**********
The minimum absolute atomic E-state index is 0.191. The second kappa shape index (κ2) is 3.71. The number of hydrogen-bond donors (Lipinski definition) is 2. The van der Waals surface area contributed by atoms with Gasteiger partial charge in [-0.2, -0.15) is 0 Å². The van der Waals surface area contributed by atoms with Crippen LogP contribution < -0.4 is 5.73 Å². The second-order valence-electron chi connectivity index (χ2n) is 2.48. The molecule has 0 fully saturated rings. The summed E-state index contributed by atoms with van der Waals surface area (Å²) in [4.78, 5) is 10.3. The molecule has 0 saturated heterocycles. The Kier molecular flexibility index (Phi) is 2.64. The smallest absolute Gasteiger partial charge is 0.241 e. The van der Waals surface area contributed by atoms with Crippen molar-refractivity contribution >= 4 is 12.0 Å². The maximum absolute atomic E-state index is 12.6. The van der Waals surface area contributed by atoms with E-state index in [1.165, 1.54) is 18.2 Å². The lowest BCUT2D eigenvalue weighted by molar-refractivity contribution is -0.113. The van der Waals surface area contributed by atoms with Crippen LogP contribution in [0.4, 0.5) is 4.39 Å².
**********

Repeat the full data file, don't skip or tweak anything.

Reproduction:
The minimum absolute atomic E-state index is 0.191. The second kappa shape index (κ2) is 3.71. The number of hydrogen-bond donors (Lipinski definition) is 2. The van der Waals surface area contributed by atoms with Gasteiger partial charge in [-0.2, -0.15) is 0 Å². The van der Waals surface area contributed by atoms with Crippen LogP contribution < -0.4 is 5.73 Å². The second-order valence-electron chi connectivity index (χ2n) is 2.48. The molecule has 0 fully saturated rings. The summed E-state index contributed by atoms with van der Waals surface area (Å²) in [4.78, 5) is 10.3. The molecule has 0 saturated heterocycles. The Kier molecular flexibility index (Phi) is 2.64. The smallest absolute Gasteiger partial charge is 0.241 e. The van der Waals surface area contributed by atoms with Crippen molar-refractivity contribution >= 4 is 12.0 Å². The maximum absolute atomic E-state index is 12.6. The van der Waals surface area contributed by atoms with E-state index in [1.165, 1.54) is 18.2 Å². The lowest BCUT2D eigenvalue weighted by molar-refractivity contribution is -0.113. The van der Waals surface area contributed by atoms with Crippen LogP contribution in [0.4, 0.5) is 4.39 Å².